This itinerary winds along like a long stroll through alleyways, streets and squares in search of the wonders of Siena, where the city’s glorious history, traditions, saintly devotions, commerce and the Via Francigena have created one of the world’s finest and most highly acclaimed gastronomic cultures.

Even the place names in Siena speak of flavour and dishes. Buildings, squares and streets, every corner of the city and view of the landscape leads us to the unique products of this land and its characteristic dishes. Of the numerous examples, we can just mention alleyways such as “Malcucinato” (“Badly cooked”) or “Salecotto” (“Cooked salt”), with names that evoke culinary flavours and skills. The flavours of Siena were born from a rich, centuries-old tradition. Each dish has its own intriguing history, in which myths and legends are combined with historical information. Behind every product and recipe there are hills, squares, buildings, historical monuments and places of unique appeal in which voices, memories, aromas and flavours echo and intermingle.



Santa Maria della Scala Museum Complex in Piazza del Duomo
Sienese cuisine has ancient origins with roots in Etruscan culture. The Sienese learned to cook from the Etruscans, a people whose story is revealed to us mainly through the frescoes in their tombs and the tools discovered and now on display in the National Archaeological Museum in the Santa Maria della Scala Museum Complex in Piazza del Duomo.

Pici, one of the dishes whose origins seem to date back to the Etruscans. Homemade spaghetti, as thick as bucatini, pulled by hand and made with flour, water, salt and very little egg. They are traditionally served with “briciolata”, breadcrumb fried in oil, with ragu sauce, or with a carefully blended spicy tomato sauce with garlic and pepper, called “aglione”.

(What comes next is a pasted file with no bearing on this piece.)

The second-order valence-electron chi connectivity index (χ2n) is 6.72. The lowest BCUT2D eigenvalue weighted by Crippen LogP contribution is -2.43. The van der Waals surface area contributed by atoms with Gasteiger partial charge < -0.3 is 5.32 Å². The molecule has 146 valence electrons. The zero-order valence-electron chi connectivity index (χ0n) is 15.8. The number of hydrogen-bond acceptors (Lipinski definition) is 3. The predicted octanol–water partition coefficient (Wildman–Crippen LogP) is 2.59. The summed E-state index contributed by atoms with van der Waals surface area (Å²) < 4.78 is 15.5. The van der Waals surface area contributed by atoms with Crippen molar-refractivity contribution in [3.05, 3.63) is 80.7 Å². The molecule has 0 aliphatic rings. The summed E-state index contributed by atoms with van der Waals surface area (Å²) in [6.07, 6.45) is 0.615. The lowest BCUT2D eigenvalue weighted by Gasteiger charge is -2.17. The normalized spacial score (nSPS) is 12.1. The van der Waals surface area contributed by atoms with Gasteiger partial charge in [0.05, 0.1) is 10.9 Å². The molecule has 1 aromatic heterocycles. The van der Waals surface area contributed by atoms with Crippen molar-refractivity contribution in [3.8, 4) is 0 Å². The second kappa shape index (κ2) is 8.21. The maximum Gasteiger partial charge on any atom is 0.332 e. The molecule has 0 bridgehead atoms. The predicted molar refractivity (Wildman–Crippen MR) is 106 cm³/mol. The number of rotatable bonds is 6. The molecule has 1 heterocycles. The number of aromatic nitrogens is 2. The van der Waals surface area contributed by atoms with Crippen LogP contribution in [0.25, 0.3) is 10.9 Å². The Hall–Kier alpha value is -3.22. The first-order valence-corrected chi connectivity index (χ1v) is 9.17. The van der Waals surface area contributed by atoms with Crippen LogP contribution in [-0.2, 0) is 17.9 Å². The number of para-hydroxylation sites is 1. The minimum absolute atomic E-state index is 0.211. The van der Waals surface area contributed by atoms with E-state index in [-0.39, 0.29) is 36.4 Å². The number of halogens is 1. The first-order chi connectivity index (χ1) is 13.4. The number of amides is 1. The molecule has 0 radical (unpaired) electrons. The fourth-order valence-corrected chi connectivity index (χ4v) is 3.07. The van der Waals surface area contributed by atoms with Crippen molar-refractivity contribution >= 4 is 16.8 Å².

A culinary art marked by its flavour and simplicity flourished in medieval Siena, and the tradition is still alive today. Siena is one of the richest and most populous cities in Europe.

Sienese cuisine comes from the countryside: its dishes are not as rich as those of other Tuscan cities, such as Florence, but they have the merit of making significant changes to even the simplest flavours, throughout the region

These dishes include soups (fig. CECCO SOUP, RIBOLLITA, CECI SOUP, PEA SOUP) such as ribollita, a traditional Sienese main dish.

As the culinary historian, Giovanni Righi Parenti notes, “in Siena, they made them with a few extra little herbs, such as nipitella, thyme and ginger, which provide a symphony of aromas and flavours.”

Siena is the city of pilgrims and hospitality
Since the 10th century, Siena has found itself at the centre of important trade and pilgrimage routes leading to Rome, and for this reason it grew to acquire a position of consolidated importance and prestige among medieval towns.

The culinary tradition formed at the time of the Etruscans was enriched with new flavours and aromas; it was enlarged and spread by the numerous taverns and places of hospitality that arose along the via Francigena. Renamed “figlia della strada” (“daughter of the road”) by historian Ernesto Sestan, Siena is a fundamental stage on the route to Rome from northern Europe; its “Celliere”, “cellars”, provided travellers with a place to eat.

Simple dishes were served here at prices strictly affordable to “pilgrims”, while the Hospital of Santa Maria della Scala, the oldest hospital in Europe, extended its care to wayfarers.

Cavallucci, the forerunner of an assorted family of biscuits made from flour and honey, are one of the oldest pastries in Siena. The distinctive feature of cavallucci were their spicy flavour, acquired by adding black pepper, aniseed, walnuts and ginger. The name derives from the fact that the manufacturers used to stamp them with the image of a horse. It seems that the biggest consumers of these pastries were horse grooms, who enjoyed the biscuits with a good homemade wine.